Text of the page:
So who wins every time in FTM litigation? That’s easy the lawyers. They almost always seem to find a way to get paid no matter how the litigation turns out. Often industry attorneys tout a victory when community residents receive little or no indemnification. However, they fail to mention the hundreds of thousands of dollars they billed to the community’s insurer and/or community owner. Also, the plaintiff lawyers don’t usually settle without being paid a large sum.
The very best answer to FTM litigation is avoidance for the manufactured home community owner. The best insurance you can have is superior resident relations. People don’t usually sue people they like. Keeping in mind the biggest common denominator that triggers FTM litigation is an extraordinary rent increase—all of a sudden a plaintiff lawyer can get the attention of your residents. The second best insurance you can have is to put in place an arbitration mediation agreement with your residents. The more that have signed on, the less likely it is that a plaintiff lawyer will be interested.
Prior to the filing of a FTM lawsuit the California Mobilehome Residency Law requires that you be served with a “NOTICE OF LAWSUIT FOR FAILURE TO MAINTAIN”. If you receive such a notice your insurer(s) should be immediately notified through your insurance broker so that it can be made certain that all appropriate insurers past and present are properly noticed. It is important that you comply with the notice requirements of your insurance policy which gives all parties an opportunity to strategize a response that is in best interest of all concerned, even if you feel it needs to be done in concert with your attorney.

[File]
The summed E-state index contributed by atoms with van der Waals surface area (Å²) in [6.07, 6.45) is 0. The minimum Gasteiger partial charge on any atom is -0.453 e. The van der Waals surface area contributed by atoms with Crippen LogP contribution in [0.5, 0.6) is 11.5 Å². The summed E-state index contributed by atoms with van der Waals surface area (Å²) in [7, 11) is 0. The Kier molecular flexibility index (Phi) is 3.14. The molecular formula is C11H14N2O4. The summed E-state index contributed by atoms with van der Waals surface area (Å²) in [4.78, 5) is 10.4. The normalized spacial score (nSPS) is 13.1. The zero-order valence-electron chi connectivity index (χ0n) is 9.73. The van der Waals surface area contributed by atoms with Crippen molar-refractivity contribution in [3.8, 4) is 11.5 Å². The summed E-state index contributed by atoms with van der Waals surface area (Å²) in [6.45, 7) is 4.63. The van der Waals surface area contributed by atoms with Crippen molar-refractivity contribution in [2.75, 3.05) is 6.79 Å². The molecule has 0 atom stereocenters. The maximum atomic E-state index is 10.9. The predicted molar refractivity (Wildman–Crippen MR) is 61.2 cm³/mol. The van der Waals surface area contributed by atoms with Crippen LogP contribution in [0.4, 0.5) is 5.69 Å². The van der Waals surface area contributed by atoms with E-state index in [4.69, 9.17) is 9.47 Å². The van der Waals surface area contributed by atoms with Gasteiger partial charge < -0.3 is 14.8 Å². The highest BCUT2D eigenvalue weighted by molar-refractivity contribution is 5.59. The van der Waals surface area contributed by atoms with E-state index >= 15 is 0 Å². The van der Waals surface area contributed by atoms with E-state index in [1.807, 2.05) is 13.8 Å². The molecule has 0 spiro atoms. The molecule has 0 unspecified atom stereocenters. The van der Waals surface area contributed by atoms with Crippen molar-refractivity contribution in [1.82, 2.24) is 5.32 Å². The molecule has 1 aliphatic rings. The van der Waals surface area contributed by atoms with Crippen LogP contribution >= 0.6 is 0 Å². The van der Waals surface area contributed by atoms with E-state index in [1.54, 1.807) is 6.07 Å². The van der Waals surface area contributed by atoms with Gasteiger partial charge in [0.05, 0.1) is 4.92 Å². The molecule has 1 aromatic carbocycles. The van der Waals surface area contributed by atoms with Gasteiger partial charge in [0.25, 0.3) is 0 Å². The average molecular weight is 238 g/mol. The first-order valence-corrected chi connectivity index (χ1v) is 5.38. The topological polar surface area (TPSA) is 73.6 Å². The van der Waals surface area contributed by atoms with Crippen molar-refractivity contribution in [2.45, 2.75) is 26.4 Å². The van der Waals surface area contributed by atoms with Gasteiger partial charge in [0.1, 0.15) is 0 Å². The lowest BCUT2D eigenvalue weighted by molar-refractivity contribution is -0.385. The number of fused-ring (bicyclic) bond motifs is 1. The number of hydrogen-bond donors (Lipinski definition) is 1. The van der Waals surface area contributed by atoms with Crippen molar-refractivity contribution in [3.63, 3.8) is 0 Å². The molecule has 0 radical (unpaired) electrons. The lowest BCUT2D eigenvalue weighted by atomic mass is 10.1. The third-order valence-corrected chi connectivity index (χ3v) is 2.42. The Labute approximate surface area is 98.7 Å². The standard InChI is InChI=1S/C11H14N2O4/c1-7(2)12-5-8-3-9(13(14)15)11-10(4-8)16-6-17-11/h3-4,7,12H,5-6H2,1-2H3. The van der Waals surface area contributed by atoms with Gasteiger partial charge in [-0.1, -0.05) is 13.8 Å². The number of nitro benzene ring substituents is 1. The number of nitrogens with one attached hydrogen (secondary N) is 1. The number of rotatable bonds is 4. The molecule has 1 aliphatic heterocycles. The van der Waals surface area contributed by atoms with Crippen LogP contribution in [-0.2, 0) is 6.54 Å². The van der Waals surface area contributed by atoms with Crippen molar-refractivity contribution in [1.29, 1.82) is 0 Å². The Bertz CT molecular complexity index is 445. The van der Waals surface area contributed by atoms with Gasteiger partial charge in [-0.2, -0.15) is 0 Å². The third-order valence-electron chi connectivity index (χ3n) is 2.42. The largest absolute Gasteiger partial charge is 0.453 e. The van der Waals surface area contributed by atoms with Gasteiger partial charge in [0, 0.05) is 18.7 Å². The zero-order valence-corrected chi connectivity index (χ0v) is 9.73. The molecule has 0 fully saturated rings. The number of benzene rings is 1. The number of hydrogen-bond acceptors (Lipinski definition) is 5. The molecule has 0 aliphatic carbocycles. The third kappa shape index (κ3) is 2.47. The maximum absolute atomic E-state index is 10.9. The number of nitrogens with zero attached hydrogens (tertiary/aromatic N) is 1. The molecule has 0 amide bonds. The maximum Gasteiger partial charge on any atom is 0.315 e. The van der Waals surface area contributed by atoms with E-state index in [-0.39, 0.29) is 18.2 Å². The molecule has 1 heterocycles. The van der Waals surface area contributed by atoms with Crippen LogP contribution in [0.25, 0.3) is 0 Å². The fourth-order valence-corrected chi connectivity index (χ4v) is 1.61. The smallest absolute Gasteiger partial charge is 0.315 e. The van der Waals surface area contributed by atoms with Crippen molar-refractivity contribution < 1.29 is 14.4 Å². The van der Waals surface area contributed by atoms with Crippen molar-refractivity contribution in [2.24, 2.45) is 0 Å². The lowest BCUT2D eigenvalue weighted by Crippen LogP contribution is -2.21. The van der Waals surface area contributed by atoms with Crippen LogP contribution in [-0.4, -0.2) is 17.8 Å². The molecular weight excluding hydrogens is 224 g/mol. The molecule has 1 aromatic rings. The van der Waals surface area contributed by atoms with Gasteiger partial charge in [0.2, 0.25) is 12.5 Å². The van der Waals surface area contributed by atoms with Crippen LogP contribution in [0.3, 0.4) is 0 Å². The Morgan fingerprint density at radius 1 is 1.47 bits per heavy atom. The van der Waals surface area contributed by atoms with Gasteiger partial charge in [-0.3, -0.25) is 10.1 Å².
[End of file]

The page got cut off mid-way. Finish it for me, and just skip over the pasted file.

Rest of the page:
With all of the aforementioned being said, make sure you have a liability policy with the following:
Limits that are sufficient to protect the asset you are insuring and even more if the property isn’t held in an LLC.
No “per claim” liability deductible as it would apply “per claimant”.
No exclusion or limitation for FTM litigation.
No “Failure to Supply” exclusion.
No “Abuse or Molestation” exclusion or limitation.
If the latest version of the CGL form an amendatory endorsement giving back plaintiff lawyer fees.
An insurer that is rated “A” or better by A.M. Best Company.
California Southwestern Insurance Agency has been the pioneer in creating comprehensive insurance coverage for Mobile Home Park Communities since 1972. We insure more communities than any other agency in California. Our specialty programs are available in Arizona, California, Nevada, Oregon, and Washington. For more information on how to properly manage the risks associated with owning a mobile home park community, feel free to contact Bill Joseph at 408-445-3095 firstname.lastname@example.org, Al Reeder at 949.472.6567 email@example.com, Josh Woods at 949-707-0471 firstname.lastname@example.org or Greg Barber at 949-472-6564 email@example.com